In a bid to keep the property market moving Chancellor Rishi Sunak has extended the stamp duty for a further 3 months.
This is welcomed by buyers and sellers as a huge relief as many were trying to beat the stamp duty deadline and according to Rightmove data, extending the scheme until the end of June could see an additional 300,000 sales in England and Northern Ireland.
For anyone having a property in the pipeline and for anyone that is thinking to sell this would now be another great time to jump onto the market and take advantage of the stamp duty holiday.
So what does the Stamp Duty Extension mean?
This is how the stamp duty extension will work:
Until 30th June: No stamp duty will be due on the first £500,000 of any primary residential property
1st July – 30th September: No stamp duty will be due on the first £250,000 of any primary residential property.
From 1st October: The stamp duty holiday will end on 30th September, meaning that normal stamp duty rates will apply from October onwards
In order for you to take advantage of the stamp duty, you will need to have completed your property purchase by the 30th September to benefit. If you exchange on or before the 30th September or complete after September then you will have missed the deadline and will need to pay the normal rate of stamp duty.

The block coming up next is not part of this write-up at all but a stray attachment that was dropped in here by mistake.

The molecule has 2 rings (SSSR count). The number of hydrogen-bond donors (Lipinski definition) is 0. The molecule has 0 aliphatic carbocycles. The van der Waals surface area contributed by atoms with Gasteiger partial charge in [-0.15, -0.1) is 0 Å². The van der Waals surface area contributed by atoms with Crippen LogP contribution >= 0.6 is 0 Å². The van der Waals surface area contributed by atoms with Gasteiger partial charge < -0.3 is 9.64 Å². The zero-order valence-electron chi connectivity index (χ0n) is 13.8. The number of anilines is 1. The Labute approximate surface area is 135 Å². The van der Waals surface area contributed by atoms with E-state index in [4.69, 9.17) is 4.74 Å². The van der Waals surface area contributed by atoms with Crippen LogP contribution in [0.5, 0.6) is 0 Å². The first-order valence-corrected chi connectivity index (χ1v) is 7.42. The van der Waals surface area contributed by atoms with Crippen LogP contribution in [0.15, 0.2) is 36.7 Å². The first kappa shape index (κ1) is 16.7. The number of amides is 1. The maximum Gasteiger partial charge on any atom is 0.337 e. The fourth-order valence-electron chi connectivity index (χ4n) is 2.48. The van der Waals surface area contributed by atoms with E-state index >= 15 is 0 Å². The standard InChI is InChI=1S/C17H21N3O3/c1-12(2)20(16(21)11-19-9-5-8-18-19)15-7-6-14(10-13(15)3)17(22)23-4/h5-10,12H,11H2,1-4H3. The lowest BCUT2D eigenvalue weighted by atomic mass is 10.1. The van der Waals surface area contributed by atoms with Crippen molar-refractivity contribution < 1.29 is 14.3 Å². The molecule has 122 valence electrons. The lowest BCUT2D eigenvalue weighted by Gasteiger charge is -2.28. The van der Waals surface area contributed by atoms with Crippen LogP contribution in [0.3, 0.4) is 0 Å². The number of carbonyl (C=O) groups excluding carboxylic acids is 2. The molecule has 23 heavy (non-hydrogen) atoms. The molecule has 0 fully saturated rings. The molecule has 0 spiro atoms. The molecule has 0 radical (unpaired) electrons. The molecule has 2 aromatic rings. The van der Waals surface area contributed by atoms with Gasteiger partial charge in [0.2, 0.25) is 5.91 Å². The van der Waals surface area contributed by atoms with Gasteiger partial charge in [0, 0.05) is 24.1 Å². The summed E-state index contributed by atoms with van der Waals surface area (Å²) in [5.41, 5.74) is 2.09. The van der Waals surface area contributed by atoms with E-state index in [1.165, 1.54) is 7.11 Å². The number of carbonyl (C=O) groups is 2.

How much stamp duty does a first-time buyer pay?
Currently, first-time buyers across the UK are benefiting from the stamp duty holiday in the same way that other homebuyers are doing. This is what you would be currently paying as a first-time buyer
Until 30th June: First-time buyers in England and Northern Ireland will not pay stamp duty on the first £500,000 of a main residential property.
From 1st July until 30th September: No stamp duty for first-time buyers on the first £300,000 of a min residential property.
From 1st October: General stamp duty rates in England and Northern Ireland will revert to their pre-coronavirus rates, but there will be no change for first-time buyers, who will continue to pay no stamp duty on the first £300,000 of property (£300,000 was the pre-coronavirus stamp duty threshold for FTB’s).
When do I pay stamp duty?
In England and Northern Ireland once you have completed on a property you have 14 days to pay the stamp duty, legislation changed in March 2019 reducing it to 14 days to pay from 30 days.
The cost of stamp duty for some can also mean that the charges do on occasion have to be added to the mortgage loan value. To add the cost of stamp duty to a mortgage will also mean a larger debt and requesting to borrow more monies of which over a long term of a 25-year mortgage at a rate of 5% an extra £5,000 could end up costing £8,500 in interest.